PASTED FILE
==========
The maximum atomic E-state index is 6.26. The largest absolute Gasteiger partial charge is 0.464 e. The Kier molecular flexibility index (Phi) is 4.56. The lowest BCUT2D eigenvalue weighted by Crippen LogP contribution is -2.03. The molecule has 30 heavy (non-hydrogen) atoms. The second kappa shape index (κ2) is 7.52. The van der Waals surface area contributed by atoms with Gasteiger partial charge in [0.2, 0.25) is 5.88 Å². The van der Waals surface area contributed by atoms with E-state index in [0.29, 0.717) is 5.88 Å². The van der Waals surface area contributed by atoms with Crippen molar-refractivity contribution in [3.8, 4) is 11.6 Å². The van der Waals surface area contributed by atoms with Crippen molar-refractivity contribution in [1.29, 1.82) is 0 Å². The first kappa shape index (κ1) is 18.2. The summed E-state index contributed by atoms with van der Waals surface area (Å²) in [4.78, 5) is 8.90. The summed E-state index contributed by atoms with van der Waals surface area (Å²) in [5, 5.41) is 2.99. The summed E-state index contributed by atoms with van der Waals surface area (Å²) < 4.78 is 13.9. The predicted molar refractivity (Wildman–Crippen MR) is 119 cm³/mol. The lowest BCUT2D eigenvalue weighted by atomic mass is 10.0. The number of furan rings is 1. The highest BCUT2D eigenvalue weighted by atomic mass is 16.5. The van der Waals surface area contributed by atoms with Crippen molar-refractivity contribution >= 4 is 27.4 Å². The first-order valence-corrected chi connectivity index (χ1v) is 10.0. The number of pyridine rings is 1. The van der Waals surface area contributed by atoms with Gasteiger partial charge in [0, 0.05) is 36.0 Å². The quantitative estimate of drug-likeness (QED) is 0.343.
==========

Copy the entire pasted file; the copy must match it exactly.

The maximum atomic E-state index is 6.26. The largest absolute Gasteiger partial charge is 0.464 e. The Kier molecular flexibility index (Phi) is 4.56. The lowest BCUT2D eigenvalue weighted by Crippen LogP contribution is -2.03. The molecule has 30 heavy (non-hydrogen) atoms. The second kappa shape index (κ2) is 7.52. The van der Waals surface area contributed by atoms with Gasteiger partial charge in [0.2, 0.25) is 5.88 Å². The van der Waals surface area contributed by atoms with E-state index in [0.29, 0.717) is 5.88 Å². The van der Waals surface area contributed by atoms with Crippen molar-refractivity contribution in [3.8, 4) is 11.6 Å². The van der Waals surface area contributed by atoms with Crippen molar-refractivity contribution in [1.29, 1.82) is 0 Å². The first kappa shape index (κ1) is 18.2. The summed E-state index contributed by atoms with van der Waals surface area (Å²) in [4.78, 5) is 8.90. The summed E-state index contributed by atoms with van der Waals surface area (Å²) in [5, 5.41) is 2.99. The summed E-state index contributed by atoms with van der Waals surface area (Å²) < 4.78 is 13.9. The predicted molar refractivity (Wildman–Crippen MR) is 119 cm³/mol. The lowest BCUT2D eigenvalue weighted by atomic mass is 10.0. The number of furan rings is 1. The highest BCUT2D eigenvalue weighted by atomic mass is 16.5. The van der Waals surface area contributed by atoms with Crippen molar-refractivity contribution >= 4 is 27.4 Å². The first-order valence-corrected chi connectivity index (χ1v) is 10.0. The number of pyridine rings is 1. The van der Waals surface area contributed by atoms with Gasteiger partial charge in [0, 0.05) is 36.0 Å². The quantitative estimate of drug-likeness (QED) is 0.343.